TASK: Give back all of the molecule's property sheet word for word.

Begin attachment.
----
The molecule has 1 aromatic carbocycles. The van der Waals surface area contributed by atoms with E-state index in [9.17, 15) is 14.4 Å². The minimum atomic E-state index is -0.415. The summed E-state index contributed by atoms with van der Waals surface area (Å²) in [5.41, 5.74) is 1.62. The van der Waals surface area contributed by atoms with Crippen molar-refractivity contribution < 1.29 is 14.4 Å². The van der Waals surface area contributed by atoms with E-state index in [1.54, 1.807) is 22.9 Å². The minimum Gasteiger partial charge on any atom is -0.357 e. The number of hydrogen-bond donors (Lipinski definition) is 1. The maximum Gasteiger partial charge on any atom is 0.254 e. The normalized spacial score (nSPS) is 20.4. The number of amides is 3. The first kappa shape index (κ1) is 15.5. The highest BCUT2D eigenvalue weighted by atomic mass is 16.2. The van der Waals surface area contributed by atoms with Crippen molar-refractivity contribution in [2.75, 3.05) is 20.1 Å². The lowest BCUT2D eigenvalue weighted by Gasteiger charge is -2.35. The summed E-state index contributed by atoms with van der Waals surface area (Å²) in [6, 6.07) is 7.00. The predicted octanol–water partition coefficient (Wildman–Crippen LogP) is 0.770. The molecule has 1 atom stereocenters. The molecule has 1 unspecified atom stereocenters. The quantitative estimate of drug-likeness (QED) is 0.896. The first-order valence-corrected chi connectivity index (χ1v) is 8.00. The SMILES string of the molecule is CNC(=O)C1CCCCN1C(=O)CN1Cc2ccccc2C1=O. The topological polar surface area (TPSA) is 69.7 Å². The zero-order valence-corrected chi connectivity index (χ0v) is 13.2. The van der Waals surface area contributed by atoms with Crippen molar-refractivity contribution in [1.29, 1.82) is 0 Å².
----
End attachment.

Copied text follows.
The molecule has 1 aromatic carbocycles. The van der Waals surface area contributed by atoms with E-state index in [9.17, 15) is 14.4 Å². The minimum atomic E-state index is -0.415. The summed E-state index contributed by atoms with van der Waals surface area (Å²) in [5.41, 5.74) is 1.62. The van der Waals surface area contributed by atoms with Crippen molar-refractivity contribution < 1.29 is 14.4 Å². The van der Waals surface area contributed by atoms with E-state index in [1.54, 1.807) is 22.9 Å². The minimum Gasteiger partial charge on any atom is -0.357 e. The number of hydrogen-bond donors (Lipinski definition) is 1. The maximum Gasteiger partial charge on any atom is 0.254 e. The normalized spacial score (nSPS) is 20.4. The number of amides is 3. The first kappa shape index (κ1) is 15.5. The highest BCUT2D eigenvalue weighted by atomic mass is 16.2. The van der Waals surface area contributed by atoms with Crippen molar-refractivity contribution in [2.75, 3.05) is 20.1 Å². The lowest BCUT2D eigenvalue weighted by Gasteiger charge is -2.35. The summed E-state index contributed by atoms with van der Waals surface area (Å²) in [6, 6.07) is 7.00. The predicted octanol–water partition coefficient (Wildman–Crippen LogP) is 0.770. The molecule has 1 atom stereocenters. The molecule has 1 unspecified atom stereocenters. The quantitative estimate of drug-likeness (QED) is 0.896. The first-order valence-corrected chi connectivity index (χ1v) is 8.00. The SMILES string of the molecule is CNC(=O)C1CCCCN1C(=O)CN1Cc2ccccc2C1=O. The topological polar surface area (TPSA) is 69.7 Å². The zero-order valence-corrected chi connectivity index (χ0v) is 13.2. The van der Waals surface area contributed by atoms with Crippen molar-refractivity contribution in [1.29, 1.82) is 0 Å².